India’s Steel Industry Needs Transformational Reforms

NEW DELHI – Current dismal conditions plaguing India’s struggling steel industry can only be addressed if the government introduces a transformational reform programme and stop tinkering with present policies, a study by the National Council of Applied Economic Research (NCAER) has said.

 

It said that the potential existed because India’s steel industry was comparatively younger while those in other major economies were ageing. “While many old steel producers are struggling with the difficult task of retrofitting, India as a late- comer has the advantage of leapfrogging to the latest technology that is efficient and eco-friendly. If India’s economic growth accelerates, the production of steel should increase by several hundred million tons over the next few decades,” the report said.

 

Low profits, low capacity utilization and dim prospects of new private investment, either foreign or domestic have become a bane of the industry, which has also been hit hard by the devaluation of the yuan in August that fuelling fears of dumping of Chinese steel in the Indian market.

 

The steel industry is also battling with issues such as suboptimal system of mineral allocation, inadequate exploration of mineral wealth, inadequate availability of skill manpower, high cost and low quality logistic facilities and inadequate progress in meeting the environmental standards expected of a modern steel industry.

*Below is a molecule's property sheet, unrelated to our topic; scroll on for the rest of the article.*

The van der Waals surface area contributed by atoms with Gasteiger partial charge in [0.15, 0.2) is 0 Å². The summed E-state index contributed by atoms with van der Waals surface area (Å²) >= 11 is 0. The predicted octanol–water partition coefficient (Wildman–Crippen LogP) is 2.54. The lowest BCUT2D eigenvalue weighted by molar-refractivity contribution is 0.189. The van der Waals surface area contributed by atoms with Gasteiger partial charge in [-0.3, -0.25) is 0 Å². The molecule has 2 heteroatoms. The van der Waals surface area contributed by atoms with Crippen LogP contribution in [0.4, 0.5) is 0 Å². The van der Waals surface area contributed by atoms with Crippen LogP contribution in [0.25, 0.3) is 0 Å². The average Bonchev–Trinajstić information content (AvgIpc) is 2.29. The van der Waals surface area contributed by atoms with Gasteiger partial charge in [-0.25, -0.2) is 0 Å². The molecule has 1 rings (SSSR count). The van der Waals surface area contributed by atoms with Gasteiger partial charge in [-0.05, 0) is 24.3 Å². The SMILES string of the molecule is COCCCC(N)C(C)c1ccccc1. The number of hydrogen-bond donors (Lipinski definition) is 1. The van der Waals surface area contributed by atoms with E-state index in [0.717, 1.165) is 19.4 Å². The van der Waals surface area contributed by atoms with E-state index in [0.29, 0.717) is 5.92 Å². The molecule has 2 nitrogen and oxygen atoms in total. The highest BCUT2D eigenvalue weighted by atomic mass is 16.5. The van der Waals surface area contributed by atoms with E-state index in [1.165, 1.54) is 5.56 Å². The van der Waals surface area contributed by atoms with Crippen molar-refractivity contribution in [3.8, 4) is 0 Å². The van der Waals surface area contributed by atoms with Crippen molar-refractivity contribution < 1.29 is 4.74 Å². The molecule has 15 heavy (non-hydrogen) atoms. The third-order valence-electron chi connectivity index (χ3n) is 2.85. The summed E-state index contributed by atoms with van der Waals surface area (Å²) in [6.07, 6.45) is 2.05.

“If the high potential of the steel industry in India is to be realized, the government must introduce a transformational program for the industry. Mere tinkering with the present policies and exhorting greater effort will not achieve much,” the study said.

The NCAER study finds that the steel industry is constrained not just by the usual supply- side factors, such as availability of land or minerals or environmental clearances, but also by inadequate demand and several other macroeconomic factors. The study identifies several roadblocks hindering the resurgence of the Indian steel industry. These are: demand deficiency, decline of trade competiveness and surge in imports, financial fragility, excessive taxation, stalemate in land acquisition, delays in project implementation.

It said while there was much excitement about the ‘Make in India’ program launched by the new Modi government, the steel industry was being missed out from the scheme of things, as the manufacturing sector was yet to pick up.

The hope is that the rate of growth of manufacturing will accelerate and the share of manufacturing in GDP, which has been stagnant at about 15 per cent for the last three decades, will increase to 25 per cent. Unfortunately, the performance of the manufacturing sector during 2014-15 has been below expectation.

The rate of growth of industrial production during the year has been only 2.3 per cent, much below the growth rate of GDP. There is considerable excess capacity in the manufacturing sector, and private corporate investment is not yet showing signs of a strong resurgence, the study said

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